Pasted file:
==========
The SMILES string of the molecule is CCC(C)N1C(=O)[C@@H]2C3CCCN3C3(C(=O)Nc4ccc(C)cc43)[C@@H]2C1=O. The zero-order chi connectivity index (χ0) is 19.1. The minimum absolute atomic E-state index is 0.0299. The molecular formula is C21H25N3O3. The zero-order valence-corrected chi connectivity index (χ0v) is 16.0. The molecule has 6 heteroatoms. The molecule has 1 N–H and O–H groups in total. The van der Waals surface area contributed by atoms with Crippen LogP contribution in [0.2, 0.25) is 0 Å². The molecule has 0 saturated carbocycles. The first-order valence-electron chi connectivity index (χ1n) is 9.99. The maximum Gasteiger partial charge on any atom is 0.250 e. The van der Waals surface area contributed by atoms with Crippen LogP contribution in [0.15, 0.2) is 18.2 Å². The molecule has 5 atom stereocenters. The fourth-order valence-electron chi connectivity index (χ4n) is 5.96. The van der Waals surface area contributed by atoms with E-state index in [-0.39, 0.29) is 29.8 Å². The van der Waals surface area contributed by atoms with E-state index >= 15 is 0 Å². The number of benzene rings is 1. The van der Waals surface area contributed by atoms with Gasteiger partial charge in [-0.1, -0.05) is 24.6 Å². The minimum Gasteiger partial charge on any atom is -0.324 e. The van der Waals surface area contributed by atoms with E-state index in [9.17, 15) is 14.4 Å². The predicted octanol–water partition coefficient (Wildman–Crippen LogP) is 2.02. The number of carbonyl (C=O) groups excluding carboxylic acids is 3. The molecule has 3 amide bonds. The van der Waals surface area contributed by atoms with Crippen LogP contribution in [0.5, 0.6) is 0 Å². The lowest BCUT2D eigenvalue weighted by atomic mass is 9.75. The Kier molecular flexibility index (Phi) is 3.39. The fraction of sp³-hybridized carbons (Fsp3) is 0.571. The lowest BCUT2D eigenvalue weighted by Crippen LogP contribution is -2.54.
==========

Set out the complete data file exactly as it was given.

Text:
The SMILES string of the molecule is CCC(C)N1C(=O)[C@@H]2C3CCCN3C3(C(=O)Nc4ccc(C)cc43)[C@@H]2C1=O. The zero-order chi connectivity index (χ0) is 19.1. The minimum absolute atomic E-state index is 0.0299. The molecular formula is C21H25N3O3. The zero-order valence-corrected chi connectivity index (χ0v) is 16.0. The molecule has 6 heteroatoms. The molecule has 1 N–H and O–H groups in total. The van der Waals surface area contributed by atoms with Crippen LogP contribution in [0.2, 0.25) is 0 Å². The molecule has 0 saturated carbocycles. The first-order valence-electron chi connectivity index (χ1n) is 9.99. The maximum Gasteiger partial charge on any atom is 0.250 e. The van der Waals surface area contributed by atoms with Crippen LogP contribution in [0.15, 0.2) is 18.2 Å². The molecule has 5 atom stereocenters. The fourth-order valence-electron chi connectivity index (χ4n) is 5.96. The van der Waals surface area contributed by atoms with E-state index in [-0.39, 0.29) is 29.8 Å². The van der Waals surface area contributed by atoms with E-state index >= 15 is 0 Å². The number of benzene rings is 1. The van der Waals surface area contributed by atoms with Gasteiger partial charge in [-0.1, -0.05) is 24.6 Å². The minimum Gasteiger partial charge on any atom is -0.324 e. The van der Waals surface area contributed by atoms with E-state index in [9.17, 15) is 14.4 Å². The predicted octanol–water partition coefficient (Wildman–Crippen LogP) is 2.02. The number of carbonyl (C=O) groups excluding carboxylic acids is 3. The molecule has 3 amide bonds. The van der Waals surface area contributed by atoms with Crippen LogP contribution in [0.5, 0.6) is 0 Å². The lowest BCUT2D eigenvalue weighted by atomic mass is 9.75. The Kier molecular flexibility index (Phi) is 3.39. The fraction of sp³-hybridized carbons (Fsp3) is 0.571. The lowest BCUT2D eigenvalue weighted by Crippen LogP contribution is -2.54.